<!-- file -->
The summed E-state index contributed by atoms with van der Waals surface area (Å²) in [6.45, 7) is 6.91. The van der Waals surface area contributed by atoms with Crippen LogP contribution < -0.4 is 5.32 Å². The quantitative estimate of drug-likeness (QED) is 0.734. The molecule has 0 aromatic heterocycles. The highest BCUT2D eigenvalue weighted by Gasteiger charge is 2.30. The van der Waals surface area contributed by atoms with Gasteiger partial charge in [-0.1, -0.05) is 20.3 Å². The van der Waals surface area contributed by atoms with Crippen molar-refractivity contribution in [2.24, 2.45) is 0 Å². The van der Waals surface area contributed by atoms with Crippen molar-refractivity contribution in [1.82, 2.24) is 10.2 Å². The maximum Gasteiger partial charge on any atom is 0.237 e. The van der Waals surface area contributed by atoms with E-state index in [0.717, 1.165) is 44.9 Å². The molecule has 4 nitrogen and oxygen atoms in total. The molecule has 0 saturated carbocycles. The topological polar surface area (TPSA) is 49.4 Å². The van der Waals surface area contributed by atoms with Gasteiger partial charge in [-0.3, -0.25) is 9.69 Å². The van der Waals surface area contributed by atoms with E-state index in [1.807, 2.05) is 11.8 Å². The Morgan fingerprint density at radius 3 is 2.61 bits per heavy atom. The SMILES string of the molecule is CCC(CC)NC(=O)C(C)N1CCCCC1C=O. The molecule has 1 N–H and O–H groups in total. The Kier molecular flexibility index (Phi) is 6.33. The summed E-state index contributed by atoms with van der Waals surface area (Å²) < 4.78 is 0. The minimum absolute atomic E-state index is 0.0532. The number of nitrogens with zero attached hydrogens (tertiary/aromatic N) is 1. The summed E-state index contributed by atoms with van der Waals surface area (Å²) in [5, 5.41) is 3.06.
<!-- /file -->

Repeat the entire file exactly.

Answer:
The summed E-state index contributed by atoms with van der Waals surface area (Å²) in [6.45, 7) is 6.91. The van der Waals surface area contributed by atoms with Crippen LogP contribution < -0.4 is 5.32 Å². The quantitative estimate of drug-likeness (QED) is 0.734. The molecule has 0 aromatic heterocycles. The highest BCUT2D eigenvalue weighted by Gasteiger charge is 2.30. The van der Waals surface area contributed by atoms with Gasteiger partial charge in [-0.1, -0.05) is 20.3 Å². The van der Waals surface area contributed by atoms with Crippen molar-refractivity contribution in [2.24, 2.45) is 0 Å². The van der Waals surface area contributed by atoms with Crippen molar-refractivity contribution in [1.82, 2.24) is 10.2 Å². The maximum Gasteiger partial charge on any atom is 0.237 e. The van der Waals surface area contributed by atoms with E-state index in [0.717, 1.165) is 44.9 Å². The molecule has 4 nitrogen and oxygen atoms in total. The molecule has 0 saturated carbocycles. The topological polar surface area (TPSA) is 49.4 Å². The van der Waals surface area contributed by atoms with Gasteiger partial charge in [-0.3, -0.25) is 9.69 Å². The van der Waals surface area contributed by atoms with E-state index in [1.807, 2.05) is 11.8 Å². The Morgan fingerprint density at radius 3 is 2.61 bits per heavy atom. The SMILES string of the molecule is CCC(CC)NC(=O)C(C)N1CCCCC1C=O. The molecule has 1 N–H and O–H groups in total. The Kier molecular flexibility index (Phi) is 6.33. The summed E-state index contributed by atoms with van der Waals surface area (Å²) < 4.78 is 0. The minimum absolute atomic E-state index is 0.0532. The number of nitrogens with zero attached hydrogens (tertiary/aromatic N) is 1. The summed E-state index contributed by atoms with van der Waals surface area (Å²) in [5, 5.41) is 3.06.